An Oklahoma judge said six descendants of victims of the 1921 Tulsa Race Massacre cannot sue for reparations but the three known survivors of the attack can proceed with their lawsuit, reports ABC News.
On Tuesday, District Judge Caroline signed the order that allows Wall Lessie Benningfield “Mother” Randle, 106, Viola “Mother” Fletcher, 107, and Hughes Van Ellis, Sr., 101, “to continue seeking reparations under state nuisance laws.”
“The court finds Plaintiffs Randle, Fletcher and Van Ellis Sr. meet this statutory criterion,” Wall wrote. ”A pleading must not be dismissed for failure to state a legally cognizable claim unless the allegations indicate beyond any doubt that the litigant can prove no set of facts which would entitle him to relief.”
“The court cannot find beyond any doubt that Plaintiffs Randle, Fletcher, and Van Ellis Sr. can prove no set of facts which would entitle Plaintiffs to relief on their public nuisance claims” she added.
The plaintiffs had argued that the damage inflicted during the massacre was a “public nuisance” from the start and “one of the worst acts of domestic terrorism in United States history since slavery.”
Part of the rejected plaintiffs’ argument was that the damage in 1921 caused ongoing damages and economic disparities that are still present in Tulsa.
Along with the six descendants, Wall dismissed as plaintiffs the Historic Vernon AME Church Inc., which did not exist in 1921, and The Tulsa African Ancestral Society, which represents other descendants. She also dismissed as defendants the Tulsa Development Authority and the Tulsa Metropolitan Area Planning Commission because they did not exist in 1921 as well.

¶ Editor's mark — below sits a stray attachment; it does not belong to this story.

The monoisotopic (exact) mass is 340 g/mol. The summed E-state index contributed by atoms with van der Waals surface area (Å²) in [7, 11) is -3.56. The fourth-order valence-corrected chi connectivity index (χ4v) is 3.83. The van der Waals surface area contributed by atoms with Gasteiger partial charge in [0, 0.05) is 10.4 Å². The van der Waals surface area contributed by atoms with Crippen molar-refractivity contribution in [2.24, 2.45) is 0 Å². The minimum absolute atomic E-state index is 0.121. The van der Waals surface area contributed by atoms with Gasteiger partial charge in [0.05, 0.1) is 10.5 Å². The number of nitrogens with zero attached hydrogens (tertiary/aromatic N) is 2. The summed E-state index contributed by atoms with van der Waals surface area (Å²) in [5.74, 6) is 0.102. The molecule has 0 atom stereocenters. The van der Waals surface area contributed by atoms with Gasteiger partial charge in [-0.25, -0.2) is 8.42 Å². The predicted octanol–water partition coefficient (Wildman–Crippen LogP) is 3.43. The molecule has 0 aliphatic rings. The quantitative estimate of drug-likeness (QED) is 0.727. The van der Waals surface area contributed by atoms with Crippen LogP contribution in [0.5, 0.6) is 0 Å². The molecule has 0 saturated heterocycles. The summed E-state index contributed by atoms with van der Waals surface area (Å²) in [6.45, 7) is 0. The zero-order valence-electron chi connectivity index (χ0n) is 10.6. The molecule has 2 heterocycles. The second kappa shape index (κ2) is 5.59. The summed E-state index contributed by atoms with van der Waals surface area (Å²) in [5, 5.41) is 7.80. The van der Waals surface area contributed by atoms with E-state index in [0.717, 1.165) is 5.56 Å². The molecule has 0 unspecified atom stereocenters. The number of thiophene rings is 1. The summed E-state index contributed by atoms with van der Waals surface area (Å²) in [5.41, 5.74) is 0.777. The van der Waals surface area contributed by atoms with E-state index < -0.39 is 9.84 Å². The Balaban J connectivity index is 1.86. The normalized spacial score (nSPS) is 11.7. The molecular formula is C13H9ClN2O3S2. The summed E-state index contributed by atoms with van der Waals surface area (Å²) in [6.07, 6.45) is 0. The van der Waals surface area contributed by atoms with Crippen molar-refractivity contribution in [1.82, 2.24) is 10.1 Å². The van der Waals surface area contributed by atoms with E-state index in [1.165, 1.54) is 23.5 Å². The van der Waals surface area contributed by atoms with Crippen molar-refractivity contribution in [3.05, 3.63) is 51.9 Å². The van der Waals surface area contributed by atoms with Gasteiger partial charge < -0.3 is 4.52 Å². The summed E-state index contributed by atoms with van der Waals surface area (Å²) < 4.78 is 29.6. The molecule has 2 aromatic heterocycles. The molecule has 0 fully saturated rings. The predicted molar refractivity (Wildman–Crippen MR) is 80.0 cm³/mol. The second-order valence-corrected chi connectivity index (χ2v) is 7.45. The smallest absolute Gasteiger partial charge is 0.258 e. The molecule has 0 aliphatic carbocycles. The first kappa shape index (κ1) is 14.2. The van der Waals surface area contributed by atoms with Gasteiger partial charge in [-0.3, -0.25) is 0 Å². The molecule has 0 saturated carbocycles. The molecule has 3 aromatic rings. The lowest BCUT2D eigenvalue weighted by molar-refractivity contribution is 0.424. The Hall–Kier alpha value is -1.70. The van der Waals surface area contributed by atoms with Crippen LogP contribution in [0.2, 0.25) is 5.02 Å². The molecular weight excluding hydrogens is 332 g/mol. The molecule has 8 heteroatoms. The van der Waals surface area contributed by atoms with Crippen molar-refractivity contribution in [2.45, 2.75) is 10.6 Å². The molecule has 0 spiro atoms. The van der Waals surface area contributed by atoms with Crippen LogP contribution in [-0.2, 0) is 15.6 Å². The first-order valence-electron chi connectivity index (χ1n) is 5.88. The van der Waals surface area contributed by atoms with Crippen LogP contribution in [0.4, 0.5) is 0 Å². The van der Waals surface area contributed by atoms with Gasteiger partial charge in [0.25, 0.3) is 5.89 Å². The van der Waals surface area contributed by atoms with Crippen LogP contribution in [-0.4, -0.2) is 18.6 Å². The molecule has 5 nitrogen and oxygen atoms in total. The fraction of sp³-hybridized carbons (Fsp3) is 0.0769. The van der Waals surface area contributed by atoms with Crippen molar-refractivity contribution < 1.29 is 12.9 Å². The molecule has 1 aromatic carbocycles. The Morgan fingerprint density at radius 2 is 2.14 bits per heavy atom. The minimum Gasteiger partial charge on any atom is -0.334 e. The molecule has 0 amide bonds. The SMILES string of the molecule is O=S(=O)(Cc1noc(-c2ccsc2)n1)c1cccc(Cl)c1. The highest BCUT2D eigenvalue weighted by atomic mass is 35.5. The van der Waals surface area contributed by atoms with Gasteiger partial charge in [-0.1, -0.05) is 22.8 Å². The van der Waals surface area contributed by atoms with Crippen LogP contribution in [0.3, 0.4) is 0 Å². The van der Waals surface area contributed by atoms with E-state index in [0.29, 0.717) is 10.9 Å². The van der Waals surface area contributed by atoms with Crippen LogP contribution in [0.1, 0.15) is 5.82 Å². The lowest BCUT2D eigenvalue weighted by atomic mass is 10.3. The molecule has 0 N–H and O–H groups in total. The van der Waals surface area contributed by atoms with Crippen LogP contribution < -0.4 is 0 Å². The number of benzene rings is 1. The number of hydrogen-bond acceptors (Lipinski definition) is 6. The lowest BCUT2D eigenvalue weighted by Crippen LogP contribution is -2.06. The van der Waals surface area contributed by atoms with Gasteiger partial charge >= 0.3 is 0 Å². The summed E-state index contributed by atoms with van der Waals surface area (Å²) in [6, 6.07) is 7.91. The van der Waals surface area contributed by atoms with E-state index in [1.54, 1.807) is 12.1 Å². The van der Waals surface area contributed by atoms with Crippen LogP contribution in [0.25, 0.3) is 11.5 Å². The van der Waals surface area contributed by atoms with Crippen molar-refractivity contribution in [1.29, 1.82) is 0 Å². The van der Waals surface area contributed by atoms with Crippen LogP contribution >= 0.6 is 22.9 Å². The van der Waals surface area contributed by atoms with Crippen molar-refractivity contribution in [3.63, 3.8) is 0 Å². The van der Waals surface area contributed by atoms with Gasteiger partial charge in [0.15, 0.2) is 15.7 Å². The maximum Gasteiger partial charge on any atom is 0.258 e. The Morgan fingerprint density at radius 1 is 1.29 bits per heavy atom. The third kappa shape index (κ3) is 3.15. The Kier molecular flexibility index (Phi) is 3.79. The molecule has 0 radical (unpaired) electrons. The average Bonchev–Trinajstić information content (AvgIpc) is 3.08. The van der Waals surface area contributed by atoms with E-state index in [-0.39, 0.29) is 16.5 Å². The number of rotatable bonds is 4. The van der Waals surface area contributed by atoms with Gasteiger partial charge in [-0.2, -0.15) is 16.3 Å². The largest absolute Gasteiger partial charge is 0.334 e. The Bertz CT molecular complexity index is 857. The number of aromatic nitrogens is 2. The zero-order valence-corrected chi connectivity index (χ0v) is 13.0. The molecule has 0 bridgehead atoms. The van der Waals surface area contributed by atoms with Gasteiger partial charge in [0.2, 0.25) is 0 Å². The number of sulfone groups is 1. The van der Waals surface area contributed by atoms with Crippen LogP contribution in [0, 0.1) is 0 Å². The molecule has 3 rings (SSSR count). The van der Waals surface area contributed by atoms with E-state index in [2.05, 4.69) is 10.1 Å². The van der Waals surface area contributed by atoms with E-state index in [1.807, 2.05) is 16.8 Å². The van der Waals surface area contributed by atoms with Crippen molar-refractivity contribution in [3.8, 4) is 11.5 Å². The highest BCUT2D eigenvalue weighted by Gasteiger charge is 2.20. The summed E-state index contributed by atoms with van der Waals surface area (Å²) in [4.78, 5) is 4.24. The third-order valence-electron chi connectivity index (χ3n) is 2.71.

The defendants that remain in the suit are the city of Tulsa, Tulsa Regional Chamber, Tulsa County commissioners, the Tulsa County sheriff, and the Oklahoma Military Department remain as defendants.
“Bottom line is that survivors are in, we have the opportunity to prove the massacre itself ... constitutes a nuisance,” said Damario Solomon-Simmons, an attorney for the survivors who filed the lawsuit in 2020.
Solomon-Simmons said the massacre “deprived Black people in Tulsa of security, economic power, and vibrant community.”
“We look forward to proving our case around the massacre’s ongoing catastrophic effects and demonstrating the actions that defendants must take to repair and rebuild the Greenwood community during our clients’ lifetimes,” he added.
Michael Swartz, another lawyer for the survivors, said the lawsuit will help to give a truthful historical perspective on the massacre.
“For the first time in over 100 years, the last three living survivors of the Tulsa Race Massacre will finally have an opportunity to hold accountable the institutions that instigated and facilitated one of the worst acts of domestic terrorism in this country’s history,” Swartz said.